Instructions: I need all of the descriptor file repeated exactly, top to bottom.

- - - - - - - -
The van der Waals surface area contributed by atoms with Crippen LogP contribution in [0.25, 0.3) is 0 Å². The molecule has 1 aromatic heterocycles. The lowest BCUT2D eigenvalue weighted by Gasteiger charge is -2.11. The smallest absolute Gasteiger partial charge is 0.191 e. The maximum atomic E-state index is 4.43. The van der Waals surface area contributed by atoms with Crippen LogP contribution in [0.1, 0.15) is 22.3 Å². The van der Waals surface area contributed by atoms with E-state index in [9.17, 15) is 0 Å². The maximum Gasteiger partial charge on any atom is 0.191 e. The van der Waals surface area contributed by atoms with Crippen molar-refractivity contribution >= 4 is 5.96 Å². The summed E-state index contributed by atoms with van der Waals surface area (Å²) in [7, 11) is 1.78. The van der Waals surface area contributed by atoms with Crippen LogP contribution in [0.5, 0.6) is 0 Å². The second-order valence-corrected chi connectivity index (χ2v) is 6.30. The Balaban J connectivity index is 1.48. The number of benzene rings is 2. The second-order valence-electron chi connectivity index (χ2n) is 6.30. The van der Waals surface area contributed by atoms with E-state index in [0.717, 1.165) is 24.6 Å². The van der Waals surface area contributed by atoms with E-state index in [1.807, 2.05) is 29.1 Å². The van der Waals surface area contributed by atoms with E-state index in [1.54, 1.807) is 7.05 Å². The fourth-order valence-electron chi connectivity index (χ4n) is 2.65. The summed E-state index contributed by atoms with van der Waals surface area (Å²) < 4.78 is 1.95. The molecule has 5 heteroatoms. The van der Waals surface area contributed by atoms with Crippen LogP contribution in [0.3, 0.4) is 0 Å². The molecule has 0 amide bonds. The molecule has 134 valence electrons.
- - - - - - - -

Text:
The van der Waals surface area contributed by atoms with Crippen LogP contribution in [0.25, 0.3) is 0 Å². The molecule has 1 aromatic heterocycles. The lowest BCUT2D eigenvalue weighted by Gasteiger charge is -2.11. The smallest absolute Gasteiger partial charge is 0.191 e. The maximum atomic E-state index is 4.43. The van der Waals surface area contributed by atoms with Crippen LogP contribution in [0.1, 0.15) is 22.3 Å². The van der Waals surface area contributed by atoms with E-state index in [9.17, 15) is 0 Å². The maximum Gasteiger partial charge on any atom is 0.191 e. The van der Waals surface area contributed by atoms with Crippen molar-refractivity contribution >= 4 is 5.96 Å². The summed E-state index contributed by atoms with van der Waals surface area (Å²) in [7, 11) is 1.78. The van der Waals surface area contributed by atoms with Crippen LogP contribution in [0.5, 0.6) is 0 Å². The second-order valence-corrected chi connectivity index (χ2v) is 6.30. The Balaban J connectivity index is 1.48. The number of benzene rings is 2. The second-order valence-electron chi connectivity index (χ2n) is 6.30. The van der Waals surface area contributed by atoms with E-state index in [0.717, 1.165) is 24.6 Å². The van der Waals surface area contributed by atoms with E-state index in [1.807, 2.05) is 29.1 Å². The van der Waals surface area contributed by atoms with E-state index in [1.54, 1.807) is 7.05 Å². The fourth-order valence-electron chi connectivity index (χ4n) is 2.65. The summed E-state index contributed by atoms with van der Waals surface area (Å²) < 4.78 is 1.95. The molecule has 5 heteroatoms. The van der Waals surface area contributed by atoms with Crippen LogP contribution in [0.3, 0.4) is 0 Å². The molecule has 0 amide bonds. The molecule has 134 valence electrons.